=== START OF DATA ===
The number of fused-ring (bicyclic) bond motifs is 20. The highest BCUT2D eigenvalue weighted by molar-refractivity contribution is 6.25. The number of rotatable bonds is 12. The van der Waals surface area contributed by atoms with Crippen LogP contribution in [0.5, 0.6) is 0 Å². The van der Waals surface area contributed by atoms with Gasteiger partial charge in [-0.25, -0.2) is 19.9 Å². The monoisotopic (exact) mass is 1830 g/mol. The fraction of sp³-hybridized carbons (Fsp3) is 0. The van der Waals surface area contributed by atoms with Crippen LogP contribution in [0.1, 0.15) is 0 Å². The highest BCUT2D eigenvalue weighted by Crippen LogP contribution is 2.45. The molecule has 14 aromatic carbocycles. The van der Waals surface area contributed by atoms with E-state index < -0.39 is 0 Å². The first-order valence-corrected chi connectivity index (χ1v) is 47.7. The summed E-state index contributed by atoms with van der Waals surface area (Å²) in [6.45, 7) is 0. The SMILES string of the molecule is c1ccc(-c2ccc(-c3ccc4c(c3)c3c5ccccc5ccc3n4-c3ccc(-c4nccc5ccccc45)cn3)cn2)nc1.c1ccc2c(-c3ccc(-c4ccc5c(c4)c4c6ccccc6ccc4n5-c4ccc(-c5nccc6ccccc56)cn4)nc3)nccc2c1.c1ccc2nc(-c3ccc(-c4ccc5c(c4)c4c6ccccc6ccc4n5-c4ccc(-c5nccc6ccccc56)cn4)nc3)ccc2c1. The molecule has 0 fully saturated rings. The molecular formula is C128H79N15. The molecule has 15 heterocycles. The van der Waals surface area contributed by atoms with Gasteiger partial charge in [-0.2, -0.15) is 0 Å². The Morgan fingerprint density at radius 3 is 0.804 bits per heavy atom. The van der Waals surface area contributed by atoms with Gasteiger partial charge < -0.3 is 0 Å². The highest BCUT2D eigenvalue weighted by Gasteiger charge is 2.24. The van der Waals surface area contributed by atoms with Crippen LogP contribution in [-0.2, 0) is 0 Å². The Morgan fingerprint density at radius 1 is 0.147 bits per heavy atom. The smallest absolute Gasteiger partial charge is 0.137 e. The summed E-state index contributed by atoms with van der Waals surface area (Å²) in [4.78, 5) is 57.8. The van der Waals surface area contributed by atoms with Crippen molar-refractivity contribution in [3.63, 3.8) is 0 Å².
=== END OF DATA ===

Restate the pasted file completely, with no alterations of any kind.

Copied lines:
The number of fused-ring (bicyclic) bond motifs is 20. The highest BCUT2D eigenvalue weighted by molar-refractivity contribution is 6.25. The number of rotatable bonds is 12. The van der Waals surface area contributed by atoms with Crippen LogP contribution in [0.5, 0.6) is 0 Å². The van der Waals surface area contributed by atoms with Gasteiger partial charge in [-0.25, -0.2) is 19.9 Å². The monoisotopic (exact) mass is 1830 g/mol. The fraction of sp³-hybridized carbons (Fsp3) is 0. The van der Waals surface area contributed by atoms with Crippen LogP contribution in [0.1, 0.15) is 0 Å². The highest BCUT2D eigenvalue weighted by Crippen LogP contribution is 2.45. The molecule has 14 aromatic carbocycles. The van der Waals surface area contributed by atoms with E-state index < -0.39 is 0 Å². The first-order valence-corrected chi connectivity index (χ1v) is 47.7. The summed E-state index contributed by atoms with van der Waals surface area (Å²) in [6.45, 7) is 0. The SMILES string of the molecule is c1ccc(-c2ccc(-c3ccc4c(c3)c3c5ccccc5ccc3n4-c3ccc(-c4nccc5ccccc45)cn3)cn2)nc1.c1ccc2c(-c3ccc(-c4ccc5c(c4)c4c6ccccc6ccc4n5-c4ccc(-c5nccc6ccccc56)cn4)nc3)nccc2c1.c1ccc2nc(-c3ccc(-c4ccc5c(c4)c4c6ccccc6ccc4n5-c4ccc(-c5nccc6ccccc56)cn4)nc3)ccc2c1. The molecule has 0 fully saturated rings. The molecular formula is C128H79N15. The molecule has 15 heterocycles. The van der Waals surface area contributed by atoms with Gasteiger partial charge in [-0.2, -0.15) is 0 Å². The Morgan fingerprint density at radius 3 is 0.804 bits per heavy atom. The van der Waals surface area contributed by atoms with Gasteiger partial charge < -0.3 is 0 Å². The highest BCUT2D eigenvalue weighted by Gasteiger charge is 2.24. The van der Waals surface area contributed by atoms with Crippen LogP contribution in [-0.2, 0) is 0 Å². The Morgan fingerprint density at radius 1 is 0.147 bits per heavy atom. The smallest absolute Gasteiger partial charge is 0.137 e. The summed E-state index contributed by atoms with van der Waals surface area (Å²) in [4.78, 5) is 57.8. The van der Waals surface area contributed by atoms with Crippen molar-refractivity contribution in [3.63, 3.8) is 0 Å².